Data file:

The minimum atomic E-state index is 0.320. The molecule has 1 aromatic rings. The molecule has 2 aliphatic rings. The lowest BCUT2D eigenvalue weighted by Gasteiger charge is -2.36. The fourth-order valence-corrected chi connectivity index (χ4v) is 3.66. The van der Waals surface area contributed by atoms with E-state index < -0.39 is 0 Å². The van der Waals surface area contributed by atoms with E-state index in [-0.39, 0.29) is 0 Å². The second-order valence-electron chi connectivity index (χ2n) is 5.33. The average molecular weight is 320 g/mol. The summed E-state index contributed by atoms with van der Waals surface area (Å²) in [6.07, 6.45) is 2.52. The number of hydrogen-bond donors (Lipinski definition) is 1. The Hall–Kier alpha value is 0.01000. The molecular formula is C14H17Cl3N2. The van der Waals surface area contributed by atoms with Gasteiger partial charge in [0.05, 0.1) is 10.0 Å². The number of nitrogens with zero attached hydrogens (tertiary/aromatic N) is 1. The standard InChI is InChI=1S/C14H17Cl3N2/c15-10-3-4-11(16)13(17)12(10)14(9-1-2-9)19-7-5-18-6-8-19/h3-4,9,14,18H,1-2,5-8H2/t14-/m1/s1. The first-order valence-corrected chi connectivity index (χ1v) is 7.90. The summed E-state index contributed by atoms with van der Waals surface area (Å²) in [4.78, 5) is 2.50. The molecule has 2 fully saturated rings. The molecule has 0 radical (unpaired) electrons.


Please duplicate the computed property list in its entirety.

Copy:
The minimum atomic E-state index is 0.320. The molecule has 1 aromatic rings. The molecule has 2 aliphatic rings. The lowest BCUT2D eigenvalue weighted by Gasteiger charge is -2.36. The fourth-order valence-corrected chi connectivity index (χ4v) is 3.66. The van der Waals surface area contributed by atoms with E-state index < -0.39 is 0 Å². The van der Waals surface area contributed by atoms with E-state index in [-0.39, 0.29) is 0 Å². The second-order valence-electron chi connectivity index (χ2n) is 5.33. The average molecular weight is 320 g/mol. The summed E-state index contributed by atoms with van der Waals surface area (Å²) in [6.07, 6.45) is 2.52. The number of hydrogen-bond donors (Lipinski definition) is 1. The Hall–Kier alpha value is 0.01000. The molecular formula is C14H17Cl3N2. The van der Waals surface area contributed by atoms with Gasteiger partial charge in [0.05, 0.1) is 10.0 Å². The number of nitrogens with zero attached hydrogens (tertiary/aromatic N) is 1. The standard InChI is InChI=1S/C14H17Cl3N2/c15-10-3-4-11(16)13(17)12(10)14(9-1-2-9)19-7-5-18-6-8-19/h3-4,9,14,18H,1-2,5-8H2/t14-/m1/s1. The first-order valence-corrected chi connectivity index (χ1v) is 7.90. The summed E-state index contributed by atoms with van der Waals surface area (Å²) in [4.78, 5) is 2.50. The molecule has 2 fully saturated rings. The molecule has 0 radical (unpaired) electrons.